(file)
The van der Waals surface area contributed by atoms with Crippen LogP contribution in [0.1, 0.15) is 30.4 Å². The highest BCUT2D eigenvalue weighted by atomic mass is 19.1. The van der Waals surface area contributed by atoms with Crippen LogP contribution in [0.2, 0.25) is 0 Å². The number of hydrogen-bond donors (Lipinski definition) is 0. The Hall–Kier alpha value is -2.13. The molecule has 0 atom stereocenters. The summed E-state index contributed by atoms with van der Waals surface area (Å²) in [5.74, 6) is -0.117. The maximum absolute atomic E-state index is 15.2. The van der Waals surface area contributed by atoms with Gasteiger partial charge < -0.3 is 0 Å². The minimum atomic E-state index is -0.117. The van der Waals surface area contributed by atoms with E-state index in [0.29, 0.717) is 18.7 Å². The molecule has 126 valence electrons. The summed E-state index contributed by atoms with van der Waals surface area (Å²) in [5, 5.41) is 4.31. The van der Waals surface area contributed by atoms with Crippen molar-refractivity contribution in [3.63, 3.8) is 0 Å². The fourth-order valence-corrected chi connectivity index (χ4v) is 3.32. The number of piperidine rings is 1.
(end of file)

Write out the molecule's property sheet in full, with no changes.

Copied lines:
The van der Waals surface area contributed by atoms with Crippen LogP contribution in [0.1, 0.15) is 30.4 Å². The highest BCUT2D eigenvalue weighted by atomic mass is 19.1. The van der Waals surface area contributed by atoms with Crippen LogP contribution in [0.2, 0.25) is 0 Å². The number of hydrogen-bond donors (Lipinski definition) is 0. The Hall–Kier alpha value is -2.13. The molecule has 0 atom stereocenters. The summed E-state index contributed by atoms with van der Waals surface area (Å²) in [5.74, 6) is -0.117. The maximum absolute atomic E-state index is 15.2. The van der Waals surface area contributed by atoms with Gasteiger partial charge < -0.3 is 0 Å². The minimum atomic E-state index is -0.117. The van der Waals surface area contributed by atoms with E-state index in [0.29, 0.717) is 18.7 Å². The molecule has 126 valence electrons. The summed E-state index contributed by atoms with van der Waals surface area (Å²) in [5, 5.41) is 4.31. The van der Waals surface area contributed by atoms with Crippen molar-refractivity contribution in [3.63, 3.8) is 0 Å². The fourth-order valence-corrected chi connectivity index (χ4v) is 3.32. The number of piperidine rings is 1.